Her recent book offers an investigation of the irrational and the unconventional currents swirling behind the Bauhaus’s signature sleek surfaces and austere structures.
This book looks at how aesthetics—understood as a more encompassing framework for human activity—might become the primary discourse for political and social engagement.
The book looks at a cultural and philosophical history of neon, from Paris in the twentieth century to the perpetually switched-on present day.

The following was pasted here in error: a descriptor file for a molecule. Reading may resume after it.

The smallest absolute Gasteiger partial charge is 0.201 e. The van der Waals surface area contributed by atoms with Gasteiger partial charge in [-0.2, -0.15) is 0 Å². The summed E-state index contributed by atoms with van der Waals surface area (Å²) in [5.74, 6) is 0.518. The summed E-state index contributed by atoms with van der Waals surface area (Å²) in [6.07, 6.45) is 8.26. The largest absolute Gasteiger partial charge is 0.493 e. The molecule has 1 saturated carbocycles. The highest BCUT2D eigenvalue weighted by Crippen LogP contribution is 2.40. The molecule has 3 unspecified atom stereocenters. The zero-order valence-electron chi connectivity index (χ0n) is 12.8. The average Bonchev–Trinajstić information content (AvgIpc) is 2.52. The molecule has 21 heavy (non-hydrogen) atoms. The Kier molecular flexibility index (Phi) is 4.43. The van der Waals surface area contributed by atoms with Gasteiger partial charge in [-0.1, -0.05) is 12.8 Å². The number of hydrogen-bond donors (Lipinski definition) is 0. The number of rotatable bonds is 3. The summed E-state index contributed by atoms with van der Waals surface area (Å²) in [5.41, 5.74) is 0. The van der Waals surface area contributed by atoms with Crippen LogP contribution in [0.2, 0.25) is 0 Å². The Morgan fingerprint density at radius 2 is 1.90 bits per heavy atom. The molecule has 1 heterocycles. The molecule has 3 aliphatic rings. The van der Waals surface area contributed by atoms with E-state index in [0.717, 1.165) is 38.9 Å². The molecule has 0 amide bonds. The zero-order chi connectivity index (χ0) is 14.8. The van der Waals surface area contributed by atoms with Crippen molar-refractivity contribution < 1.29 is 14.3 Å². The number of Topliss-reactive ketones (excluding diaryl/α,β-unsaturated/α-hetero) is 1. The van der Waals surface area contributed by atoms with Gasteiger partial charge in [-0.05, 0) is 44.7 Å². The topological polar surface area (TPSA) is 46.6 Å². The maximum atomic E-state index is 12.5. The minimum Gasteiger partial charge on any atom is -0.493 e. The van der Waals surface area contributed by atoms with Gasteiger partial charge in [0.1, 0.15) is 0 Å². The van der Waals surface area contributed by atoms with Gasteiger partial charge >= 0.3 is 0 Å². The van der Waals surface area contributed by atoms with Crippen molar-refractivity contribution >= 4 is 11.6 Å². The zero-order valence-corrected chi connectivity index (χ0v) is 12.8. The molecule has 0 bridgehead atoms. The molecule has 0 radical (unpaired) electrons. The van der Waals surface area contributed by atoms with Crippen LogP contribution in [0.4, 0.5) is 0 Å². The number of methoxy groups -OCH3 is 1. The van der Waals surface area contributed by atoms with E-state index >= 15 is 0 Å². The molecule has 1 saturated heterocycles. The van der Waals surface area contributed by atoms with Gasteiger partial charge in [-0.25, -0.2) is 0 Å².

The book links the increasing visualization of waste in contemporary art to the rise of the global oil economy and the emergence of ecological thinking.
The book contains more than 600 carefully sequenced images culled from an archive of more than 40,000 photographs taken by the artist.
Katherina Hetzeldorfer was tried and then drowned in the Rhine, for a crime that didn’t have a name in 1477.
In Contact Warhol, Peggy Phelan and Richard Meyer analyze never seen before contact sheets calling it Warhol’s final body of work.